50 parts of water, 80 parts of acrylic acid, 19.92 parts of acrylamide-2-methylpropanesulfonic acid and 0.08 parts of 2-(N-acryloyl)amino-2-methyl-1,3-propane-disulfonic acid were mixed to afford a monomer composition. 150 parts of water was charged into a four-necked flask equipped with a thermometer, a stirrer and a reflux condenser, and the temperature was raised to 80° C. Subsequently, under stirring, the monomer composition and 10 parts of 30% sodium persulfate aqueous solution were continuously added dropwise into the flask with a metering pump over 3 hours, and a polymerization reaction was carried out at 80° C. After completion of the dropwise addition, the reaction mass was further aged for 1 hour while maintaining the system temperature at 80° C., and the polymerization reaction was completed. Thereafter, 120 parts of 32% sodium hydroxide aqueous solution was added into the flask to completely neutralize the reaction solution to afford an aqueous solution of a polycarboxylic acid/sulfonic acid copolymer. This polymer had a weight-average molecular weight of 11,000 and a degree of swelling in electrolyte solution of 1.5 times. This polycarboxylic acid/sulfonic acid copolymer was used as a dispersant.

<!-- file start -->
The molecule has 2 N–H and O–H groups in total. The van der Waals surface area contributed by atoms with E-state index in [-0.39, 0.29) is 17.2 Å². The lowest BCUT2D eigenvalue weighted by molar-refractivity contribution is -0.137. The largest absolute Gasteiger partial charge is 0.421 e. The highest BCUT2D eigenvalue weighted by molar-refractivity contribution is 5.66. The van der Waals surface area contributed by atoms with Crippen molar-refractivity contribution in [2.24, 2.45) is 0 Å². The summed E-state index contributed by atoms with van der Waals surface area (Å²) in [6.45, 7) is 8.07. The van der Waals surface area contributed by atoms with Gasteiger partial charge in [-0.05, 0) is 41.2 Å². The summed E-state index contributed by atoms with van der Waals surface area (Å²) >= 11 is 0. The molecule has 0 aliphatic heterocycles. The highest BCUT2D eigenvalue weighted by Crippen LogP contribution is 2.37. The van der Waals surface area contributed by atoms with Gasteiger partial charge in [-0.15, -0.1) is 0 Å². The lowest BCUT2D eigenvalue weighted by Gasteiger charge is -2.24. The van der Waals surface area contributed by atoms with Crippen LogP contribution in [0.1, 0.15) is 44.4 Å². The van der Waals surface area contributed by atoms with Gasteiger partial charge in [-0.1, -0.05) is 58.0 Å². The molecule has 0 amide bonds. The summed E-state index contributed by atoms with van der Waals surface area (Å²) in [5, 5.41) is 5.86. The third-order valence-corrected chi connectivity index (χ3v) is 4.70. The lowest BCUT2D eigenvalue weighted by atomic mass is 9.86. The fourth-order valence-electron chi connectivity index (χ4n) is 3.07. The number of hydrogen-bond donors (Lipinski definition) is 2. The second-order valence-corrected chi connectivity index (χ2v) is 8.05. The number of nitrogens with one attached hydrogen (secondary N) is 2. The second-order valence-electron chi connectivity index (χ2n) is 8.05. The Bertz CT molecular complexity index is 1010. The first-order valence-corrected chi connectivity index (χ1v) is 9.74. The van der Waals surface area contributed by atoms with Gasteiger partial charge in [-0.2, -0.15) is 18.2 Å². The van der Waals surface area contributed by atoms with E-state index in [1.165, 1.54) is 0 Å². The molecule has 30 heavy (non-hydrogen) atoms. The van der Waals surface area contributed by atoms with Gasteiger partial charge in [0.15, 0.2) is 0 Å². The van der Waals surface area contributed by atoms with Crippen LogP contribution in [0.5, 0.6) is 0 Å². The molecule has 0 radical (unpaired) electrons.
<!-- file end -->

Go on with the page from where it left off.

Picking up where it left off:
<Preparation of Functional Layer Composition>

Ion-exchanged water was added to 100 parts of barium sulfate particles (specific gravity: 4.4 g/cm3, specific surface area: 5.5 m2/g, volume-average particle diameter: 0.50 μm) as non-conductive particles and 1.0 part of the polycarboxylic acid/sulfone acid copolymer to prepare a dispersion liquid having a solid concentration of 55% by mass. Using a medialess dispersing machine (LMZ-015, manufactured by Ashizawa Finetech Ltd.), the barium sulfate particles were dispersed with 0.4 mm diameter beads at a circumferential speed of 6 m/sec and a flow rate of 0.3 L/min. The volume-average particle diameter D50 of the barium sulfate particles in the dispersion liquid as measured by the laser diffraction particle size distribution meter (“SALD-7100”, manufactured by Shimadzu Corporation) was 0.65 μm. To the dispersion liquid was added the water-soluble polymer in an amount of 2 parts by mass (in terms of solid content) per 100 parts by mass of the non-conductive particles. Next, 3.5 parts by mass (in terms of solid content) of the water-insoluble polymer and 0.3 parts by mass of a wetting agent (nonionic surfactant; 50/50 (by mole) ethylene oxide/propylene oxide polymer having a weight-average molecular weight of 8,000 and a degree of swelling in electrolyte solution of 2.2 times) were added per 100 parts by mass of the non-conductive particles. Ion-exchanged water was added to the dispersion liquid to a solid concentration of 50% by mass to prepare a functional layer composition in slurry form. The dispersion stability of the functional layer composition was evaluated by the method described above. The results are shown in Table 1.

<Preparation of Functional Layer-Attached Separator>

A single-layer polyethylene separator substrate (Gurley value: 155 sec/100 cc) having a width of 250 mm, a length of 1,000 mm, and a thickness of 12 μm manufactured by the wet process was coated with the functional layer composition to a dry film thickness of 2.0 μm at a speed of 20 m/min using a gravure coater, and dried in a drying oven at 50° C. to prepare a separator having a functional layer. The functional layer-attached separator obtained was wound up.